Embarking on the journey back to employment following a work injury can be a challenging endeavor, particularly if you’re uncertain about your rights and obligations. Many workers are concerned that an employer will try to force them to return to work before they’re ready.
Our Fort Myers workers’ comp lawyers explain what you need to know about returning to work in Florida after an accident on the job. We’re here to help you obtain the maximum benefits, so contact us today for a free consultation.
Workers’ Compensation Laws in Florida
Florida’s workers’ compensation laws are designed to facilitate the employee’s return to the workplace as swiftly as possible. You’re required to make a good-faith effort to return to work. The Florida Division of Worker’s Compensation explains that your benefits may be terminated if you refuse to go back to your job.
If your employer offers a light-duty position that your treating physician determines you can perform, your employer can stop workers’ compensation payments. This hold trues even if you are not fully recovered or light-duty pay is lower than your usual earnings.
Can Your Employer Make You Return to Work?
In Florida, only your doctor can decide when you’re ready to return to work, not your employer. If your doctor says you can work in some way, it’s important to genuinely try to go back.
Sometimes, there might be rules about the kind of work you can do when you return, and your employer has to follow those rules. If your employer isn’t following these rules or is pressuring you to get back to your job, contact your Fort Myers workers’ compensation lawyer right away.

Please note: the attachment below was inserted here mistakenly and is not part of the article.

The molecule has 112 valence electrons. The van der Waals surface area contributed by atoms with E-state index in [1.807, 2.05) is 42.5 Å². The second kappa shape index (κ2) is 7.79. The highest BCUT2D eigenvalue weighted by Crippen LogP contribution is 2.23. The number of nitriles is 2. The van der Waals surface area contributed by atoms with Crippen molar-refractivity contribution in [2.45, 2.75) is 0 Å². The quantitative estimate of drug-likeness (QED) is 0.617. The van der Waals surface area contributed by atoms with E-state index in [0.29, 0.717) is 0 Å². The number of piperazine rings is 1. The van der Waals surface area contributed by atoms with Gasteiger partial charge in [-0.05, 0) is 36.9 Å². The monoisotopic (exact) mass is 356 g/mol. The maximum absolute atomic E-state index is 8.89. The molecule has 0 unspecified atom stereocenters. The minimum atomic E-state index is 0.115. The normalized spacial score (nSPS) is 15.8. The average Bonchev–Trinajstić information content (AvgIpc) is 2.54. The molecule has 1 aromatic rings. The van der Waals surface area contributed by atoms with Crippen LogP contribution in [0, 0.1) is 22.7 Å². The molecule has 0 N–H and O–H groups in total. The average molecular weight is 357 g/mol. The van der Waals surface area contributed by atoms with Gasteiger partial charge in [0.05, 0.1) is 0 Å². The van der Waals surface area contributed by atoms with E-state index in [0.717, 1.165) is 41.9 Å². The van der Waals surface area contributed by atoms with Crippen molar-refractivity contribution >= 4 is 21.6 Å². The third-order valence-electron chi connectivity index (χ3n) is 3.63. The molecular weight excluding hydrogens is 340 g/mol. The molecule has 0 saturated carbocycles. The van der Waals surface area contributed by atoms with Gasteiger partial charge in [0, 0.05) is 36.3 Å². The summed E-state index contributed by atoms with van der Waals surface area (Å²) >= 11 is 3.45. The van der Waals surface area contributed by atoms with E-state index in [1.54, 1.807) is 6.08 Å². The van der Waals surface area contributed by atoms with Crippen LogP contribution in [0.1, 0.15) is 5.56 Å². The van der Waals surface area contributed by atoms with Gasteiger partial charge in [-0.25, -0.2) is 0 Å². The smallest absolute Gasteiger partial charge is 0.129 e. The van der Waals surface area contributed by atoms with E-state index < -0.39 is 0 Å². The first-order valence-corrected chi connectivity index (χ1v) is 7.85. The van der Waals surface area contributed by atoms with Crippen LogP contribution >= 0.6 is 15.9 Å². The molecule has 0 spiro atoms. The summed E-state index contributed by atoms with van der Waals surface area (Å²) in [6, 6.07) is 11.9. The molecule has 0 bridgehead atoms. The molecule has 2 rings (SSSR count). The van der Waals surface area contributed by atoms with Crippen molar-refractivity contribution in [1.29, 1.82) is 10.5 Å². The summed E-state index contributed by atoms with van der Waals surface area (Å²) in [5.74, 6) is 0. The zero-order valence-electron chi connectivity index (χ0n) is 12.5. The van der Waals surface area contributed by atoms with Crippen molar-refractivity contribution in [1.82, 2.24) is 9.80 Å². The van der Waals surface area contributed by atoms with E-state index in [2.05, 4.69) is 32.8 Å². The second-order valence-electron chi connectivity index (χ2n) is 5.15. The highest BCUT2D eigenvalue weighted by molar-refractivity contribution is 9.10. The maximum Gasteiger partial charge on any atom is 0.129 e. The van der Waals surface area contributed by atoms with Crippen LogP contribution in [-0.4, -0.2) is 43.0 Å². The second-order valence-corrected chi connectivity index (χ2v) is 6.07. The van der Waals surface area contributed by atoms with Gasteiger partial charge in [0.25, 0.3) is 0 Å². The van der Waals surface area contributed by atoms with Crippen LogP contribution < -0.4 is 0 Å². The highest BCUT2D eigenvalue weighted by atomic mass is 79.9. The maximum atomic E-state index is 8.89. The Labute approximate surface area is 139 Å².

What If You’re Not Ready to Return to Work?
If you feel unprepared to return to work, communicate this with your treating physician. If you don’t feel you can handle a light-day position but your doctor says you can, it’s important to reach out to a Fort Myers workers’ compensation lawyer right away.
Your attorney will strive to arrange for you to get a second opinion.
What If You Can’t Return to Your Previous Job?
If your limitations prevent you from returning to your current place of employment, but it is determined that you can work in a more sedentary position, you may be required to change jobs. If you can return to a job in any capacity, workers’ compensation insurance could cease benefits.
Temporary Partial Disability Benefits
If your treating physician releases you from a no-work status but imposes restrictions on the work you can perform, you may be eligible for Temporary Partial Disability Benefits under Florida Statute § 440.15.
In Florida, temporary partial disability benefits are generally calculated as two-thirds of the difference between the injured worker’s average weekly wage before the injury and their wage-earning capacity while partially disabled.
You can receive up to a total of 104 weeks of temporary disability benefits.
Contact Our Fort Myers Workers Comp Lawyers
Navigating the workers’ compensation process is complex and overwhelming. If you are injured on the job, a Fort Myers workers’ compensation lawyer can answer your questions and help you obtain the benefits you deserve.
There are often disputes in workers’ compensation cases about what injuries were work-related, the level of disability, the amount of benefits, and whether medical treatment is needed. Your attorney will advocate for your interests and represent you if your claim is denied.